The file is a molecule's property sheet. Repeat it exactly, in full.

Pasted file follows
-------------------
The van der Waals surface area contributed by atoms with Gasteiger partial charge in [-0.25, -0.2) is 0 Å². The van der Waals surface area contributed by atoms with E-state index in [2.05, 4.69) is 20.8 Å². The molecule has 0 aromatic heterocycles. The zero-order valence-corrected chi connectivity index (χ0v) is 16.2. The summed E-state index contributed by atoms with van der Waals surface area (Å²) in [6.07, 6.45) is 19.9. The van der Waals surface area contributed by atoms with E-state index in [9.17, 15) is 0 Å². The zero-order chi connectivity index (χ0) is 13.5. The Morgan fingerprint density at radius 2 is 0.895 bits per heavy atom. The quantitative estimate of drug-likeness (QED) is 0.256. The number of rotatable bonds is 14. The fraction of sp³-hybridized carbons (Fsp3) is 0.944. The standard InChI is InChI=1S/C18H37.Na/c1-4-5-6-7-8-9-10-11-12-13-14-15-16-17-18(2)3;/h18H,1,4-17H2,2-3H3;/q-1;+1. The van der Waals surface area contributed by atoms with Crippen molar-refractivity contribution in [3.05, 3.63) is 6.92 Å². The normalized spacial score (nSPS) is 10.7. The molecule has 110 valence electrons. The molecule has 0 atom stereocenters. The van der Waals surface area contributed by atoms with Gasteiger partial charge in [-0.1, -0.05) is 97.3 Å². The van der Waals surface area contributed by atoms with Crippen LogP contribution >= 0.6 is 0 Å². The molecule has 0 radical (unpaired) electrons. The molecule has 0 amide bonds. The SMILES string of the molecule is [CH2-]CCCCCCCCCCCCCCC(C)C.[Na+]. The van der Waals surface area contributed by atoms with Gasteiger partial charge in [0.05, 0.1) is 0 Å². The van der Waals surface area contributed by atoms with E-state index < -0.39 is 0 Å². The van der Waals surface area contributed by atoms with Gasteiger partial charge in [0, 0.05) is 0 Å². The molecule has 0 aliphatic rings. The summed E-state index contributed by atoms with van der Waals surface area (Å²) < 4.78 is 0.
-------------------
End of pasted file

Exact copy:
The van der Waals surface area contributed by atoms with Gasteiger partial charge in [-0.25, -0.2) is 0 Å². The van der Waals surface area contributed by atoms with E-state index in [2.05, 4.69) is 20.8 Å². The molecule has 0 aromatic heterocycles. The zero-order valence-corrected chi connectivity index (χ0v) is 16.2. The summed E-state index contributed by atoms with van der Waals surface area (Å²) in [6.07, 6.45) is 19.9. The van der Waals surface area contributed by atoms with E-state index in [9.17, 15) is 0 Å². The zero-order chi connectivity index (χ0) is 13.5. The Morgan fingerprint density at radius 2 is 0.895 bits per heavy atom. The quantitative estimate of drug-likeness (QED) is 0.256. The number of rotatable bonds is 14. The fraction of sp³-hybridized carbons (Fsp3) is 0.944. The standard InChI is InChI=1S/C18H37.Na/c1-4-5-6-7-8-9-10-11-12-13-14-15-16-17-18(2)3;/h18H,1,4-17H2,2-3H3;/q-1;+1. The van der Waals surface area contributed by atoms with Crippen molar-refractivity contribution in [3.05, 3.63) is 6.92 Å². The normalized spacial score (nSPS) is 10.7. The molecule has 110 valence electrons. The molecule has 0 atom stereocenters. The van der Waals surface area contributed by atoms with Gasteiger partial charge in [-0.1, -0.05) is 97.3 Å². The van der Waals surface area contributed by atoms with Crippen LogP contribution >= 0.6 is 0 Å². The molecule has 0 radical (unpaired) electrons. The molecule has 0 amide bonds. The SMILES string of the molecule is [CH2-]CCCCCCCCCCCCCCC(C)C.[Na+]. The van der Waals surface area contributed by atoms with Gasteiger partial charge in [0.05, 0.1) is 0 Å². The van der Waals surface area contributed by atoms with E-state index < -0.39 is 0 Å². The van der Waals surface area contributed by atoms with Gasteiger partial charge in [0, 0.05) is 0 Å². The molecule has 0 aliphatic rings. The summed E-state index contributed by atoms with van der Waals surface area (Å²) < 4.78 is 0.